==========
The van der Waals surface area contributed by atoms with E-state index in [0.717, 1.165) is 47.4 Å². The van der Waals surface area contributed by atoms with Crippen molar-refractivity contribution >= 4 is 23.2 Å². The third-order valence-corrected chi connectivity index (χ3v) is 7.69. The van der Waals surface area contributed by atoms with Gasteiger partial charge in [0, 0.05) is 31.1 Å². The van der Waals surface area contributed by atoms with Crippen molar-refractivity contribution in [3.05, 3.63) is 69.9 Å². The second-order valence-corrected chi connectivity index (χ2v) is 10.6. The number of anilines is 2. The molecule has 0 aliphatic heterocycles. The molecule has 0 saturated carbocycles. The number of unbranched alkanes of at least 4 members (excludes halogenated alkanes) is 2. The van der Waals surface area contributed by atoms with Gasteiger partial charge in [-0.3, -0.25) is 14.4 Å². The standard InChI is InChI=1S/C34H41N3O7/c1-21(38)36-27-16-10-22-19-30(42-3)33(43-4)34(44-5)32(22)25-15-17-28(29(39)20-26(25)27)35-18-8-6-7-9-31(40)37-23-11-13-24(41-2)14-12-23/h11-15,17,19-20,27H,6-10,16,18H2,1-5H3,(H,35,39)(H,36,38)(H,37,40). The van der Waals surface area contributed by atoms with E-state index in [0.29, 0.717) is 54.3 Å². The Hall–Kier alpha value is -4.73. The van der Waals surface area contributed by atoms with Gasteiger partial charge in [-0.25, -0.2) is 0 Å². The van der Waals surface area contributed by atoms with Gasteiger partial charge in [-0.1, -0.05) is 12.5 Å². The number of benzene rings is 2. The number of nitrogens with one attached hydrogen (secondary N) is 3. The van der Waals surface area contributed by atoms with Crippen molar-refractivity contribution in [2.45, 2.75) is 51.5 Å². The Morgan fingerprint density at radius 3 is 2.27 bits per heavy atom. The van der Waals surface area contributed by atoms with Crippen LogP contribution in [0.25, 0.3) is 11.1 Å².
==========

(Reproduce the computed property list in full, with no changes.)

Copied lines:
The van der Waals surface area contributed by atoms with E-state index in [0.717, 1.165) is 47.4 Å². The van der Waals surface area contributed by atoms with Crippen molar-refractivity contribution >= 4 is 23.2 Å². The third-order valence-corrected chi connectivity index (χ3v) is 7.69. The van der Waals surface area contributed by atoms with Gasteiger partial charge in [0, 0.05) is 31.1 Å². The van der Waals surface area contributed by atoms with Crippen molar-refractivity contribution in [3.05, 3.63) is 69.9 Å². The second-order valence-corrected chi connectivity index (χ2v) is 10.6. The number of anilines is 2. The molecule has 0 aliphatic heterocycles. The molecule has 0 saturated carbocycles. The number of unbranched alkanes of at least 4 members (excludes halogenated alkanes) is 2. The van der Waals surface area contributed by atoms with Gasteiger partial charge in [-0.3, -0.25) is 14.4 Å². The standard InChI is InChI=1S/C34H41N3O7/c1-21(38)36-27-16-10-22-19-30(42-3)33(43-4)34(44-5)32(22)25-15-17-28(29(39)20-26(25)27)35-18-8-6-7-9-31(40)37-23-11-13-24(41-2)14-12-23/h11-15,17,19-20,27H,6-10,16,18H2,1-5H3,(H,35,39)(H,36,38)(H,37,40). The van der Waals surface area contributed by atoms with E-state index in [0.29, 0.717) is 54.3 Å². The Hall–Kier alpha value is -4.73. The van der Waals surface area contributed by atoms with Gasteiger partial charge in [-0.25, -0.2) is 0 Å². The van der Waals surface area contributed by atoms with Gasteiger partial charge in [-0.1, -0.05) is 12.5 Å². The number of benzene rings is 2. The number of nitrogens with one attached hydrogen (secondary N) is 3. The van der Waals surface area contributed by atoms with Crippen molar-refractivity contribution in [2.45, 2.75) is 51.5 Å². The Morgan fingerprint density at radius 3 is 2.27 bits per heavy atom. The van der Waals surface area contributed by atoms with Crippen LogP contribution in [0.25, 0.3) is 11.1 Å².